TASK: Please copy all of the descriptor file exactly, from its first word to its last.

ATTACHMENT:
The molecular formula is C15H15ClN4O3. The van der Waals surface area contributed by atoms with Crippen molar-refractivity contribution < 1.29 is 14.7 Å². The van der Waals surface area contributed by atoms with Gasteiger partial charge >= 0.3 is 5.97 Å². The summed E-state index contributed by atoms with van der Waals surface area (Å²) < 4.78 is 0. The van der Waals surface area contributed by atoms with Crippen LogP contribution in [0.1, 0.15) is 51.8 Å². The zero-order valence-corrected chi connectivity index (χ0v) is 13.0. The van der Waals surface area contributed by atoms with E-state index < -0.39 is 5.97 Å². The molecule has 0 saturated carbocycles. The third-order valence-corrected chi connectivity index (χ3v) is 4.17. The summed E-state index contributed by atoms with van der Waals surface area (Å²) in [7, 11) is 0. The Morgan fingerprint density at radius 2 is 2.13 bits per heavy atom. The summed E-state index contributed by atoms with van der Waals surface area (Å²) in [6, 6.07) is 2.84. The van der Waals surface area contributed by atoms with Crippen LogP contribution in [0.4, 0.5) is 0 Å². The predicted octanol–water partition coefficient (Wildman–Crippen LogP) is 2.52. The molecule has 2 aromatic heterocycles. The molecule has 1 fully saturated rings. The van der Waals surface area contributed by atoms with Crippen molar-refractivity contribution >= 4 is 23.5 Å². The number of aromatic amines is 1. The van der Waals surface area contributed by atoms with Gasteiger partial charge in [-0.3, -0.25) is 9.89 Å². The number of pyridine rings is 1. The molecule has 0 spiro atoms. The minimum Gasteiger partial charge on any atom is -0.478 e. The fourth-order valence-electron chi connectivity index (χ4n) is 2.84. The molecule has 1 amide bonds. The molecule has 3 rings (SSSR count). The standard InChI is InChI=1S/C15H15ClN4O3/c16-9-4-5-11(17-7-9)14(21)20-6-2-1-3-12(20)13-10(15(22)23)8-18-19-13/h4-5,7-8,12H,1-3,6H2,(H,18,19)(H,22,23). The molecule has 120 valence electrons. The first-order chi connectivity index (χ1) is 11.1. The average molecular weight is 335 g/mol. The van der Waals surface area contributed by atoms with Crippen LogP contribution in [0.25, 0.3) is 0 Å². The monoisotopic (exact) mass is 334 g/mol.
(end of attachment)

The molecular formula is C15H15ClN4O3. The van der Waals surface area contributed by atoms with Crippen molar-refractivity contribution < 1.29 is 14.7 Å². The van der Waals surface area contributed by atoms with Gasteiger partial charge >= 0.3 is 5.97 Å². The summed E-state index contributed by atoms with van der Waals surface area (Å²) < 4.78 is 0. The van der Waals surface area contributed by atoms with Crippen LogP contribution in [0.1, 0.15) is 51.8 Å². The zero-order valence-corrected chi connectivity index (χ0v) is 13.0. The van der Waals surface area contributed by atoms with E-state index < -0.39 is 5.97 Å². The molecule has 0 saturated carbocycles. The third-order valence-corrected chi connectivity index (χ3v) is 4.17. The summed E-state index contributed by atoms with van der Waals surface area (Å²) in [7, 11) is 0. The Morgan fingerprint density at radius 2 is 2.13 bits per heavy atom. The summed E-state index contributed by atoms with van der Waals surface area (Å²) in [6, 6.07) is 2.84. The van der Waals surface area contributed by atoms with Crippen LogP contribution in [0.4, 0.5) is 0 Å². The predicted octanol–water partition coefficient (Wildman–Crippen LogP) is 2.52. The molecule has 2 aromatic heterocycles. The molecule has 1 fully saturated rings. The van der Waals surface area contributed by atoms with Crippen molar-refractivity contribution >= 4 is 23.5 Å². The number of aromatic amines is 1. The van der Waals surface area contributed by atoms with Gasteiger partial charge in [-0.3, -0.25) is 9.89 Å². The number of pyridine rings is 1. The molecule has 0 spiro atoms. The minimum Gasteiger partial charge on any atom is -0.478 e. The fourth-order valence-electron chi connectivity index (χ4n) is 2.84. The molecule has 1 amide bonds. The molecule has 3 rings (SSSR count). The standard InChI is InChI=1S/C15H15ClN4O3/c16-9-4-5-11(17-7-9)14(21)20-6-2-1-3-12(20)13-10(15(22)23)8-18-19-13/h4-5,7-8,12H,1-3,6H2,(H,18,19)(H,22,23). The molecule has 120 valence electrons. The first-order chi connectivity index (χ1) is 11.1. The average molecular weight is 335 g/mol. The van der Waals surface area contributed by atoms with Crippen LogP contribution in [0.25, 0.3) is 0 Å². The monoisotopic (exact) mass is 334 g/mol.